What are they, and why measure them?

There are various terms used to describe the science of recording and interpreting website statistics. Web metrics, web analytics, web stats and site stats are examples. ‘E-metrics’ refers to analysis of electronic businesses.

Web Metrics

The ‘metrics’ of web metrics refers to measurement, the science of measuring websites. Specifically, measuring website events, and extracting trends. For Opentracker, those events are human clicks.

Web Analytics

Web Analytics is the act of distinguishing categories within recorded stats, and analyzing for patterns. The process of analytics means, literally, taking apart the whole of something in order to study its component parts.

Website Statistics

Statistics are a scientific application. The goal is to form actions, for example website content management, based on the data which are recorded.

Apply statistics in order to reduce guesswork. Simple questions can be answered, for example, something very basic; are there more or less people coming to your site this week than last week? Is your site doing better or worse this week?

What should your stats tell you? They will inform you about numerous aspects of your traffic; the number of (returning) visitors, and how visitors surf through your pages. This information tells you about the content of your site and how visitors use it. Your traffic statistics are an indicator of website performance. Thus applied, stats can be effectively used to make updates.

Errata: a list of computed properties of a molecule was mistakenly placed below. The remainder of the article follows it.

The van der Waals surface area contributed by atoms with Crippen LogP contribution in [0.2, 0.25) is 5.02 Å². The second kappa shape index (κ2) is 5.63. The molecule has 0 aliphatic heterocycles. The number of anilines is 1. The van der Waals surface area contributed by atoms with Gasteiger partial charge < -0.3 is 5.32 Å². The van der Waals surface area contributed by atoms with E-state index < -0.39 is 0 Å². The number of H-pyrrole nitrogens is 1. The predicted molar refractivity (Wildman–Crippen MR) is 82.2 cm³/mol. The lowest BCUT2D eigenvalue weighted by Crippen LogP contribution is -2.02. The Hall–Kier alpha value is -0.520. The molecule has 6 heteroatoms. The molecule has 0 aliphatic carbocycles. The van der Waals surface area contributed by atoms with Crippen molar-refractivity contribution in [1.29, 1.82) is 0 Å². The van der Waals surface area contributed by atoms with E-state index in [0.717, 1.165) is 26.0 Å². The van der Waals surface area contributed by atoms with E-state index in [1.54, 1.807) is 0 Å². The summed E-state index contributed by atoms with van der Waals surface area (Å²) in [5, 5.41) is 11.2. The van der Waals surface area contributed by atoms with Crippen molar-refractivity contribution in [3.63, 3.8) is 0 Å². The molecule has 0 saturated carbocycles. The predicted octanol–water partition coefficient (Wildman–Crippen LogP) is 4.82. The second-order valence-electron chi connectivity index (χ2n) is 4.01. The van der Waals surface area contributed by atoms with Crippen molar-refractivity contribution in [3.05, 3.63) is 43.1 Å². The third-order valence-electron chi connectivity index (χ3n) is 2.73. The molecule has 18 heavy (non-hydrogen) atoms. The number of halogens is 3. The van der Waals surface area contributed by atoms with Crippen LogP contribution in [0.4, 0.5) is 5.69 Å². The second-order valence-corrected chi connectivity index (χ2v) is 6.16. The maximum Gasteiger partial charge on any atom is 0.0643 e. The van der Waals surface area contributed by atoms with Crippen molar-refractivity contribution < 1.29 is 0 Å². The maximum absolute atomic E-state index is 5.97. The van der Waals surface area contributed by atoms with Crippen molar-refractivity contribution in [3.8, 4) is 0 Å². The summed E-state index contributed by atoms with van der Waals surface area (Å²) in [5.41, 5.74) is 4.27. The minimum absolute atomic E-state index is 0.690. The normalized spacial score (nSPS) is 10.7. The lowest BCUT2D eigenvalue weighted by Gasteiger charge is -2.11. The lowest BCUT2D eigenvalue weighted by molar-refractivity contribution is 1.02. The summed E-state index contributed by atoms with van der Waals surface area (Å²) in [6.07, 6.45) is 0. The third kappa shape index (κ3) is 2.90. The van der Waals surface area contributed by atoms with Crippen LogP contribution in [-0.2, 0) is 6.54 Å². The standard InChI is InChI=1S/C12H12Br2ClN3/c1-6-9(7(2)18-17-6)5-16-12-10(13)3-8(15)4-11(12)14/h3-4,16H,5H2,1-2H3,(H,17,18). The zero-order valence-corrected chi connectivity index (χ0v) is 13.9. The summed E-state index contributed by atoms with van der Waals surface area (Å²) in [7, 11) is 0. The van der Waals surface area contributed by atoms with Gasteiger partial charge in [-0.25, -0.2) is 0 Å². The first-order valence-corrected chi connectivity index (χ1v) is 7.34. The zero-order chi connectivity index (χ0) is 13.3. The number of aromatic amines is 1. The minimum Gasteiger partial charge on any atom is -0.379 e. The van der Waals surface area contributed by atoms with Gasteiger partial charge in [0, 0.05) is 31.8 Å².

Comparing different types of measurement is very useful

When comparing different types of measurement, the classic scenario of “the difference between apples and oranges” often arises. In the same way, different website statistics programmes have unique ways of measuring important variables such as pageviews, unique visitors, and visits.

Therefore it is not always easy to compare the results generated by two statistics programmes to track one site. The process itself can be very useful, in terms of thinking through the differences in results and determining what is actually being measured. We encourage the use of numerous programmes, for example, combining a tracking service with log analysis.

If the method of measurement stays the same through time, then the results will be perfect for purposes of comparison. Therefore, choosing the method of measurement is important. Scientifically speaking, changing the method of measurement during an experiment invalidates the process.

If you compare results from two types of measurement you will find differences in numbers. For example, measuring pageviews vs. unique visitors, or the whole site vs. specific pages. If you compare the same statistics over time, you are not changing the method of measurement. This is the most accurate way of recording statistics. This will allow you to find patterns and definitive answers, for instance if traffic is growing or diminishing. Is your “Generate new leads” campaign working, are visitors returning over time? Do your efforts to bring targeted traffic through a PPC campaign lead to conversions? Do returning visitors generate more revenue than the first-time visitors?

Statistics and determining what to measure